The Revolutionary Policies of Henry VIII Essay

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The Revolutionary Policies of Henry VIII

Henry was a supreme egotist. He advanced personal desires under the guise of public policy or moral right, forced his ministers to pay extreme penalties for his own mistakes, and summarily executed many with little excuse. In his later years he became grossly fat, paranoid, and unpredictable. Nonetheless he possessed considerable political insight, and he provided England with a visible and active national leader.

Although Henry seemed to dominate his Parliaments, the importance of that institution increased significantly during his reign. Other advances made during his reign were the institution of an effective navy and the beginnings of social and
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He began life as a second son, destined for the church. It was the dream of Henry VII for his eldest son, Arthur, to be king and for his second son, Henry, to be the highest churchman in England. And so, for the first ten years of his life, Henry was a student of theology. And for the next thirty years of his life, he remained a dutiful son of the church. It is ironic, then that his most significant historical achievement was the destruction of the Roman Catholic faith in England. The most prominent casualty of Henry's break with Rome was Thomas Wolsey. Wolsey became Archbishop of York in 1514; in 1515 the Pope made him a Cardinal and Henry appointed him Chancellor, the highest political office in England. The title of papal legate, granted in 1518, made him the effective head of the English Church. The son of an Ipswich butcher, Wolsey was the richest and most powerful man in England after the King. However, he could not impose Henry's will on the Pope. In retaliation, Henry had him convicted of 'praemunire' - overriding civil law with church law - and confiscated his assets. He died in 1530 while facing an additional charge of treason.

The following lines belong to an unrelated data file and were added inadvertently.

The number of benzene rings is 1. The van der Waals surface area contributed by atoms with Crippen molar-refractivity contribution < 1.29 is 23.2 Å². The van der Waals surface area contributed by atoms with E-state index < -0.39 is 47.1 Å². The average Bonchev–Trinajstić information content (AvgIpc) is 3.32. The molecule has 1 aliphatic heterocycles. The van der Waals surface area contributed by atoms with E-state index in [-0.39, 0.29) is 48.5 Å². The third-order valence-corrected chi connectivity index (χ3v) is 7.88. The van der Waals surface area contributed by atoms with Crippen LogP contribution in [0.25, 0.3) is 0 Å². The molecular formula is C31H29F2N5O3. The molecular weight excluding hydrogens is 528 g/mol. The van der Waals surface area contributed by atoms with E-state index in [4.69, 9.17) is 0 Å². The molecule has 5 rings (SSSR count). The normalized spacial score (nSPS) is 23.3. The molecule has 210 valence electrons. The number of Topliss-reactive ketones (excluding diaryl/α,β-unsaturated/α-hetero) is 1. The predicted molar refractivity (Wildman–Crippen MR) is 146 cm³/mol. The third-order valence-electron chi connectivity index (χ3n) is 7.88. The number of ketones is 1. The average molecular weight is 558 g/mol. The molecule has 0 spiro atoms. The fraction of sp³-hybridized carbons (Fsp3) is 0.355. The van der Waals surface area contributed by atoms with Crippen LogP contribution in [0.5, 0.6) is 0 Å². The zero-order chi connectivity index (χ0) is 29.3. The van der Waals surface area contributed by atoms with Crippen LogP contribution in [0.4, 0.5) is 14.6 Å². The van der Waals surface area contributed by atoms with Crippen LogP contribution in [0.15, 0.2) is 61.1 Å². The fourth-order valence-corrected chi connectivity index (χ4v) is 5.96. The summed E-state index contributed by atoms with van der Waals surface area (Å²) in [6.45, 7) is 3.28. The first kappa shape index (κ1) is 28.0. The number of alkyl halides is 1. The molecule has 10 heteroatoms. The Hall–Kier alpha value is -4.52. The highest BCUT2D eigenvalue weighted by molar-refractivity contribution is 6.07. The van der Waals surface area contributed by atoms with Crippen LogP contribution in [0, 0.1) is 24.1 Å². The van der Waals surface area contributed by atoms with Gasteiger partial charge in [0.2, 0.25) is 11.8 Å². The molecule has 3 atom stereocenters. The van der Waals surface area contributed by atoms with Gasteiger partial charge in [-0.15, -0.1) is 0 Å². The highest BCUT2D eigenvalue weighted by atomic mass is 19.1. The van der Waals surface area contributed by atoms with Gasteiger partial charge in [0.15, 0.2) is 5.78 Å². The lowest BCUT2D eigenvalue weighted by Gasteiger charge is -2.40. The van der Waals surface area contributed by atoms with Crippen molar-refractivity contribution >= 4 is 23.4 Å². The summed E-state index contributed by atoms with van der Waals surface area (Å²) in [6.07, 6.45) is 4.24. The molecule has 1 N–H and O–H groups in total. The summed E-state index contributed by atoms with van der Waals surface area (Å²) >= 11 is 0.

His secretary, the Protestant reformer Thomas Cromwell, succeeded him. Cromwell reorganised the government, the Church and the map of Wales, replacing the Principality and the Earldom of March with Standard English counties. His

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